What year is it? The Color Purple is back on the big screen. This time in the form of a big-budget stage musical that is directed by Samuel Bazawule, otherwise known as the Ghanaian rapper Blitz the Ambassador. Based on the 1982 novel of the same name by Alice Walker that was adapted for the silver screen by Steven Spielberg in 1985, someone thought The Color Purple should not be a movie about women being abused and raped in the early 1900s of the Southern United States, but rather a remade musical film about women being abused and raped in the early 1900s of the Southern United States. It does not transfer over well at all except the first five minutes of the movie where the actors and filmmaker commit to the lifestyle of a musical – jazz hands and all.
These two opposing elements simply do not mix. From that opening number that introduces most of the characters and features a great dance number and wonderful music, the movie quickly slides into a mess of different tones in its overly long 2.5-hour run time. When the narrative is constantly showcasing these women being abused by the men in their lives, sticking together and standing up to their enemy doesn’t come so easily, and it’s a rough watch to see these characters go through their harsh times, whether it being raped, physically beaten, or even thrown in jail by horrifying neighbors. This is something the original film captured beautifully and with grace in a brutal yet poetic look at their lives and how they overcame everything.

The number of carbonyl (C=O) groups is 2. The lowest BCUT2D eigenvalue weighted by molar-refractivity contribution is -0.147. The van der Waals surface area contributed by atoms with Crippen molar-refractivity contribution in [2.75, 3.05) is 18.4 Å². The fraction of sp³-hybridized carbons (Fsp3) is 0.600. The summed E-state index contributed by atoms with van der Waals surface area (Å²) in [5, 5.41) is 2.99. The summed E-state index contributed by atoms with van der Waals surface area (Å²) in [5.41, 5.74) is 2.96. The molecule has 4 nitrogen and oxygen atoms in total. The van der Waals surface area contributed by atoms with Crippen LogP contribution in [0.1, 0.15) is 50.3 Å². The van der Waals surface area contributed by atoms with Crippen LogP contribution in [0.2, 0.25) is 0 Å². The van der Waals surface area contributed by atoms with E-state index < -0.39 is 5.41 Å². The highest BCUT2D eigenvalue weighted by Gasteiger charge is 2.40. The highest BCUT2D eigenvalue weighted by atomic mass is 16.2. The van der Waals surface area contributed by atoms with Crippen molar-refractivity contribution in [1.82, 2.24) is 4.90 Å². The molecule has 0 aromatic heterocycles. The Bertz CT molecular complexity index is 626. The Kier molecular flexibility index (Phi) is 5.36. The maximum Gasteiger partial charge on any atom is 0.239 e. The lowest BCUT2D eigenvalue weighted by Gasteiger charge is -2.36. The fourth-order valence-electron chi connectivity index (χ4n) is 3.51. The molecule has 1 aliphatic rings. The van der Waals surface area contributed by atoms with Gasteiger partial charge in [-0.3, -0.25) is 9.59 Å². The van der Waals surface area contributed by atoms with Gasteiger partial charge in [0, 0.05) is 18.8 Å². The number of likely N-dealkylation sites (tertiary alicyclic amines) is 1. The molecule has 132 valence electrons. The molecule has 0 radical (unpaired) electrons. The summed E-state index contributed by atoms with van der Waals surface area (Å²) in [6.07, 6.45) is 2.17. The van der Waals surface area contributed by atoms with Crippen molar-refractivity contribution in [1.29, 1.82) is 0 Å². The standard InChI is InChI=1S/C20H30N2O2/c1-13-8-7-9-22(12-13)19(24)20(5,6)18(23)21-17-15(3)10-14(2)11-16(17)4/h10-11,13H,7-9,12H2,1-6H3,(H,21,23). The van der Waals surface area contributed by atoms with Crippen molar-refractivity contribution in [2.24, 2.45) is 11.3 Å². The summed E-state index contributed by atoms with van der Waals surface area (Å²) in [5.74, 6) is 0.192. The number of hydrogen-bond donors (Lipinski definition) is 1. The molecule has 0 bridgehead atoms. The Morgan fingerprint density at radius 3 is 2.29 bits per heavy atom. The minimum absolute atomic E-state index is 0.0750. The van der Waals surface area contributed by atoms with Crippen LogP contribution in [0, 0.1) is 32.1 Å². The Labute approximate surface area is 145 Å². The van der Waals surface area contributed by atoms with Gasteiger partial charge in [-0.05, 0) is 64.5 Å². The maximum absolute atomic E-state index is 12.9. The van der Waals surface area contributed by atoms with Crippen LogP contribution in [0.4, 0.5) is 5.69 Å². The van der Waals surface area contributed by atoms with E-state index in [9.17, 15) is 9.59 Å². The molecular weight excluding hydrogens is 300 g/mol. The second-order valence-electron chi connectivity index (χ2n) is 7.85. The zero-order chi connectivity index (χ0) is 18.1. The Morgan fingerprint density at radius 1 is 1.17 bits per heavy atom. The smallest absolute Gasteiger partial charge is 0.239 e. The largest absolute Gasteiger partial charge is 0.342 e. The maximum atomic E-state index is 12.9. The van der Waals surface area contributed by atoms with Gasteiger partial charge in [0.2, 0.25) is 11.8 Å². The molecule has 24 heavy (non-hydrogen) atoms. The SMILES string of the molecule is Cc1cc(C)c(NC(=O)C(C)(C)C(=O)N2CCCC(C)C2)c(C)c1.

In this new musical version, these moments of suspense and sadness are broken up with musical numbers that completely change the tone of the film, forgetting everything these characters go through on their journey. It’s a waste of 150 minutes with no real payoff other than a super cheesy get-together at the end of the film where everyone pretends to be okay. The music is forgettable and uninspiring while the performances are decent enough, there’s no real memorable moment that lasts.
For fans of the stage musical, there might be a magical and more tender moment that creates a bond between the audience member and performer, but in a big-budget feature film, there are no shared connections, and the only thing that comes through is a misstep in filmmaking and tone that doesn’t satisfy a narrative or musical urge. Warner Bros. took a beloved tale and award-winning film from the ’80s by the most legendary filmmaker in the world and gave the story to someone who wanted to make it into a subpar music video. This is the time we all live in, folks. Get used to it. Skip this altogether and revisit the Spielberg version.